Friday essay: the legend of Ishtar, first goddess of love and war

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Ishtar (on right) comes to Sargon, who would later become one of the great kings of Mesopotamia.
Edwin J. Prittie, The story of the greatest nations, 1913

Louise Pryke, Macquarie University

As singer Pat Benatar once noted, love is a battlefield. Such use of military words to express intimate, affectionate emotions is likely related to love’s capacity to bruise and confuse.

Ishtar holding a symbol of leadership. Terracotta relief, early 2nd millennium BC. From Eshnunna. Held in the Louvre.
Marie-Lan Nguyen, CC BY

So it was with the world’s first goddess of love and war, Ishtar, and her lover Tammuz. In ancient Mesopotamia – roughly corresponding to modern Iraq, parts of Iran, Syria, Kuwait and Turkey – love was a powerful force, capable of upending earthly order and producing sharp changes in status.

From Aphrodite to Wonder Woman, we continue to be fascinated by powerful female protagonists, an interest that can be traced back to our earliest written records. Ishtar (the word comes from the Akkadian language; she was known as Inanna in Sumerian) was the first deity for which we have written evidence. She was closely related to romantic love, but also familial love, the loving bonds between communities, and sexual love.

She was also a warrior deity with a potent capacity for vengeance, as her lover would find out. These seemingly opposing personalities have raised scholarly eyebrows both ancient and modern. Ishtar is a love deity who is terrifying on the battlefield. Her beauty is the subject of love poetry, and her rage likened to a destructive storm. But in her capacity to shape destinies and fortunes, they are two sides of the same coin.

Playing with fate

The earliest poems to Ishtar were written by Enheduanna — the world’s first individually identified author. Enheduanna (circa 2300 BCE) is generally considered to have been an historical figure living in Ur, one of the world’s oldest urban centres. She was a priestess to the moon god and the daughter of Sargon of Akkad (“Sargon the Great”), the first ruler to unite northern and southern Mesopotamia and found the powerful Akkadian empire.

The sources for Enheduanna’s life and career are historical, literary and archaeological: she commissioned an alabaster relief, the Disk of Enheduanna, which is inscribed with her dedication.

The Disk of Enheduanna.
Object B16665. Courtesy of the Penn Museum.

In her poetry, Enheduanna reveals the diversity of Ishtar, including her superlative capacity for armed conflict and her ability to bring about abrupt changes in status and fortune. This ability was well suited to a goddess of love and war — both areas where swift reversals can take place, utterly changing the state of play.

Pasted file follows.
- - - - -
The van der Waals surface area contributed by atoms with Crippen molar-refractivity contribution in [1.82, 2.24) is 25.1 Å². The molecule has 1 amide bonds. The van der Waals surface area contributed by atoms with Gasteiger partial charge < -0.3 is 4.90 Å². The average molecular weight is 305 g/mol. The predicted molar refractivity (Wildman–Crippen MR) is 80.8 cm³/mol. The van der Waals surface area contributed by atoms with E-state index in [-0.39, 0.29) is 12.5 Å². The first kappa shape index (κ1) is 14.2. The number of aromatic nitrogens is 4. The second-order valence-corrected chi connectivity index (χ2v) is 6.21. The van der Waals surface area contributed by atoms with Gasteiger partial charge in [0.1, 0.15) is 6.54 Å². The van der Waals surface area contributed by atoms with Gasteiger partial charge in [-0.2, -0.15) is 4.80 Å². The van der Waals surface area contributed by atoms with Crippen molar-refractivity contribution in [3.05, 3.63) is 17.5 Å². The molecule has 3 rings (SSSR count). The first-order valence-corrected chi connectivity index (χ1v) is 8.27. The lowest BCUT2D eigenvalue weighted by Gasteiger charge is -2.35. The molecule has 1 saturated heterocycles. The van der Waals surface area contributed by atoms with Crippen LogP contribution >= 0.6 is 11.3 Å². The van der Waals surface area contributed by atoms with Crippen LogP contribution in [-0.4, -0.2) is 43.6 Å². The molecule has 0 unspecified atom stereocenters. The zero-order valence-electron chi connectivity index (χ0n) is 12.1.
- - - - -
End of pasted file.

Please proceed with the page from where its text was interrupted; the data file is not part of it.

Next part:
On the battlefield, the goddess’s ability to fix fates ensured victory. In love magic, Ishtar’s power could alter romantic fortunes. In ancient love charms, her influence was invoked to win, or indeed, capture, the heart (and other body parts) of a desired lover.

Dressed for success

Ishtar is described (by herself in love poems, and by others) as a beautiful, young woman. Her lover, Tammuz, compliments her on the beauty of her eyes, a seemingly timeless form of flattery, with a literary history stretching back to around 2100 BCE. Ishtar and Tammuz are the protagonists of one of the world’s first love stories. In love poetry telling of their courtship, the two have a very affectionate relationship. But like many great love stories, their union ends tragically.

Ishtar’s Midnight Courtship, from Ishtar and Izdubar, the epic of Babylon, 1884.
The British Library/flickr

The most famous account of this myth is Ishtar’s Descent to the Underworld, author unknown. This ancient narrative, surviving in Sumerian and Akkadian versions (both written in cuneiform),
was only deciphered in the 19th Century. It begins with Ishtar’s decision to visit the realm of her sister, Ereshkigal, Queen of the Underworld.

Ostensibly, she is visiting her sister to mourn the death of her brother-in-law, possibly the Bull of Heaven who appears in the Epic of Gilgamesh. But the other gods in the story view the move as an attempt at a hostile takeover. Ishtar was known for being extremely ambitious; in another myth she storms the heavens and stages a divine coup.